Wizard Lamp

Sure, lots of wizards live in castles, and forbidden fortresses, and stuff, but not all of them. Sometimes, a wizard just wants to get away from everyone and really concentrate themselves for a while, you know? The great thing about being magical is that you have a lot of options as far as accommodations go. You can create your own pocket dimension and stay in there as long as you like, or you can became one of those fangly-dangly fish and live at the bottom of the ocean, or you can literally just disappear for a while and live in someone else’s house, which not only saves a lot of money, but sometimes they think you’re a ghost, and you can really mess with their heads.

One other thing you can do, or at least a thing this one guy I heard about did, is shrink yourself down really small and live inside, like, a shoebox or something. This is great because you can make chairs out of buttons, and bathtubs out of teacups, and shit like that. It’s pretty fun and is especially good for “crafty” type wizards. That’s the kind of wizard the guy I mentioned was. His name was Polverel, and he decided to shrink himself down really tiny and live inside this old oil lamp he had.

Because Polverel really wanted to get away from people and not be bothered, he also put the lamp deep in this one cave he knew about. That way, he could go about his crafting in peace. He was about three days in and was just figuring out how to turn a pencil into a couch, when suddenly his lamp started vibrating like crazy and shook all the postage stamps he had hung up like posters off the walls. “Da fuck?” he thought to himself.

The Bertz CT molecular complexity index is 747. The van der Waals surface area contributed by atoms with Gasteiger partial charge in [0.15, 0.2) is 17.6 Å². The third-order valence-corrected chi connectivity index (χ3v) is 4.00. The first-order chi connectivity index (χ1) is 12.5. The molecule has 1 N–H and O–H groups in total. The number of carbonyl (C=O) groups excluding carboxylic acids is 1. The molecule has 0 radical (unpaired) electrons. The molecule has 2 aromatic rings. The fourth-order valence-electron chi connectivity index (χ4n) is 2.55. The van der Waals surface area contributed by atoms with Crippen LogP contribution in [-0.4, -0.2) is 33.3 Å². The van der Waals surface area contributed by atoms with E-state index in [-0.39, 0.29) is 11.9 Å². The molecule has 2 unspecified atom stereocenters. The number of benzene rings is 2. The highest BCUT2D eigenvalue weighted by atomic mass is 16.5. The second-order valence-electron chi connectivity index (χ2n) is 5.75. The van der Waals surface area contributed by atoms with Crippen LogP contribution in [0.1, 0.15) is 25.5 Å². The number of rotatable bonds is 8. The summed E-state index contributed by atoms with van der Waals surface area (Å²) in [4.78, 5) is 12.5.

Figuring maybe some cave rats had gotten a hold of the lamp and were dragging it back to their gross lair, he popped out at full size ready to blast them to holy heck. You can imagine his surprise when instead he saw a lady dressed in hiking clothes standing in front of him grinning like an idiot.

“Oh great genie of the lamp!” said the lady. “Are you read to grant my first wish?”

“Da fuck?” said Polverel out loud this time.

“Sorry, how exactly does this work? I mean, I know sometimes you guys like to do a monkey paw thing where you kind of make things go bad in an ironic way, and I’d like to avoid that if possible, but I don’t want to waste a wish on it. I mean, I guess I will if I have to though.”

“Listen lady, you don’t have to do anything other than put my lamp down and get out of the cave, okay?”

“Erm, okay. I mean, would you, like, rather do this outside or something? Is that what you’re saying?”

“No, I’m saying that I spent a lot of time turning an acorn cap into a little sink and you just ruined it, and I would like it very much if you were to go home or really just anywhere else.”

“Wow, well you don’t have to be rude. You know, I was thinking about using my third wish to grant your freedom, but you might as well forget about that now.”

“You think I need you to tell me I’m free?! Last week, I made love to a unicorn! And afterwards, I created a portal to hell and told the devil to kiss my butt, just because I could! I’m the freest motherfucker you’ve ever met! Next to me, birds are like indentured servants! So maybe you should take your attitude, and your weak-ass hiking pole, and stick them both up your ass.”